Should match rules prohibit postinterview communication between applicants, mentors, and programs?
This is the main question raised by authors Drs. Greenberg, Scott, and Chen in their recent letter to the editor of JAMA ophthalmology, which was published online earlier this week. Their letter references our article on the vitreoretinal surgery fellowship match, which suggested that applicants who disclose their number 1 ranking, either personally or via a mentor, experience improved match outcomes compared with their cohorts who do not make such disclosures. Please click here for a summary of the article or watch the video below.
In their letter, the authors wrote,
“We do not believe that this phenomenon, which is called the disclosure effect, is ideal or fair either to applicants or training programs. There may be an unfair advantage for those applicants who do voice their preferences (as opposed to applicants who do not, either because they do not think to do so or are unsure if it is appropriate to do so). The disclosure effect also creates pressure on applicants to voice a pre-match commitment. Ultimately, the lack of standardization across all applicants regarding disclosure of a preferred program has the potential to bias the matching process.”
They go on to cite and summarize their recent 2018 study, which surveyed US ophthalmology residency program directors, saying,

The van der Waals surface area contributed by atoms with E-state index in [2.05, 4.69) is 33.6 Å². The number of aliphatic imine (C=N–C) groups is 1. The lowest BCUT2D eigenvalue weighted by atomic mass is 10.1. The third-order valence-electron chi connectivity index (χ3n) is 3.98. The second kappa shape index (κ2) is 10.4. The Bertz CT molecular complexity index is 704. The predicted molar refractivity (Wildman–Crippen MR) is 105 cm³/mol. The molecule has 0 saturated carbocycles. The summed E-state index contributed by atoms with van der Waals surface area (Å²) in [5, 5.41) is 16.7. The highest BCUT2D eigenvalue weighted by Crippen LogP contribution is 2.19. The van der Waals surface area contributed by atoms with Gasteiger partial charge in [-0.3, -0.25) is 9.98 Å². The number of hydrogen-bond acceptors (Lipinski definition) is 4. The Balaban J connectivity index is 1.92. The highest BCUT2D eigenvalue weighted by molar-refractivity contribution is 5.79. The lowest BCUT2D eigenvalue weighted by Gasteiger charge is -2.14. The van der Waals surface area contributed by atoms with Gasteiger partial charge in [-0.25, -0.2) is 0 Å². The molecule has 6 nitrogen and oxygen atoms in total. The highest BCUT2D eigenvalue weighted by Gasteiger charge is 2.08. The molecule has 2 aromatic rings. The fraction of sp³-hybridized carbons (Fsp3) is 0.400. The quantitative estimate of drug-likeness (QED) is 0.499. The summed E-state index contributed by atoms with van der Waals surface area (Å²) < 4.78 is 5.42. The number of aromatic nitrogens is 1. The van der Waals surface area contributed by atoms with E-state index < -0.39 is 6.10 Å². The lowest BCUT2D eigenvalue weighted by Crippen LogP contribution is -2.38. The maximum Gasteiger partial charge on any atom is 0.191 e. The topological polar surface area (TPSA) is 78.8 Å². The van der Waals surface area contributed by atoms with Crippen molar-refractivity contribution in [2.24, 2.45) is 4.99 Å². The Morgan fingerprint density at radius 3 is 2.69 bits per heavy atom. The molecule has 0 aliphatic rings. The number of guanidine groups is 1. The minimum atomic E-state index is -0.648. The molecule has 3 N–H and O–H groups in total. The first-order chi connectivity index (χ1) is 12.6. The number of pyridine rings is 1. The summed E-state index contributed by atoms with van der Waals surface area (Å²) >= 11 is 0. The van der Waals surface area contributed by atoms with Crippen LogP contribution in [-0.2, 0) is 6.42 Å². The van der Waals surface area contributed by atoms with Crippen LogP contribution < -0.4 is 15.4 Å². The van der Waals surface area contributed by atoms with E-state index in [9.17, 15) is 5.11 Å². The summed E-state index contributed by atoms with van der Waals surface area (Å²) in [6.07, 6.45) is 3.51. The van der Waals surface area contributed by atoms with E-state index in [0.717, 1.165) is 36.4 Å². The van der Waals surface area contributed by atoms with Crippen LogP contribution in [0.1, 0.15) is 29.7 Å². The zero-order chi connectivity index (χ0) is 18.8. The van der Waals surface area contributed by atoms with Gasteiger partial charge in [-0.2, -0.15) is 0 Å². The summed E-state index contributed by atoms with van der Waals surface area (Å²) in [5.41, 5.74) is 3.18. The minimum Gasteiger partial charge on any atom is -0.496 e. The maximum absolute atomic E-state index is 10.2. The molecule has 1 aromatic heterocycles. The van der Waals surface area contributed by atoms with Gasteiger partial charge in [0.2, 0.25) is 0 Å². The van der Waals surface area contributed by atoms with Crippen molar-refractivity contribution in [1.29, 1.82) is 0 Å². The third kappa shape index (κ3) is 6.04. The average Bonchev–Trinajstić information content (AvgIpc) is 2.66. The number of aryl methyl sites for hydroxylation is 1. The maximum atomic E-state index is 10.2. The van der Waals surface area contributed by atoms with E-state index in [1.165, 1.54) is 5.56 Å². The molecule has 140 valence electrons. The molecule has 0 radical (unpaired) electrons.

“Lessons from the ophthalmology residency match suggest that most program directors (1) prefer that applicants and programs do not communicate during the post interview period and (2) have experienced applicants falsely communicating their preferred program. Indeed, to maximize the disclosure effect, there is nothing to stop applicants from communicating to multiple programs that the program is their top choice.”
Finally, they propose a ban on non-administrative post-interview communication between applicants and programs, referencing the 2012 policy for applicants applying to plastic surgery residency, stating,
“In the spirit of the guidelines from the American Council of Academic Plastic Surgeons, we favor a uniform policy that would prohibit nonadministrative post-interview communication between applicants and programs. We believe this would reduce gamesmanship and level the playing field for all parties.”
Before you read our reply, what do you think?
- Do you think the disclosure of an applicant’s number 1 ranking gives an applicant an “unfair advantage” in the match compared to their non-disclosing peers?
- Do you think there is a lack of standardization in interpretation of the post-interview communication match rules, and if so, could this lack of standardization bias the match?
- And finally, do you think the best solution to this potential problem is to prohibit all post-interview communication (other than administrative-type questions) between applicants and programs?
And careful consideration of the issues raised in the letter-to-the-editor, here is our reply…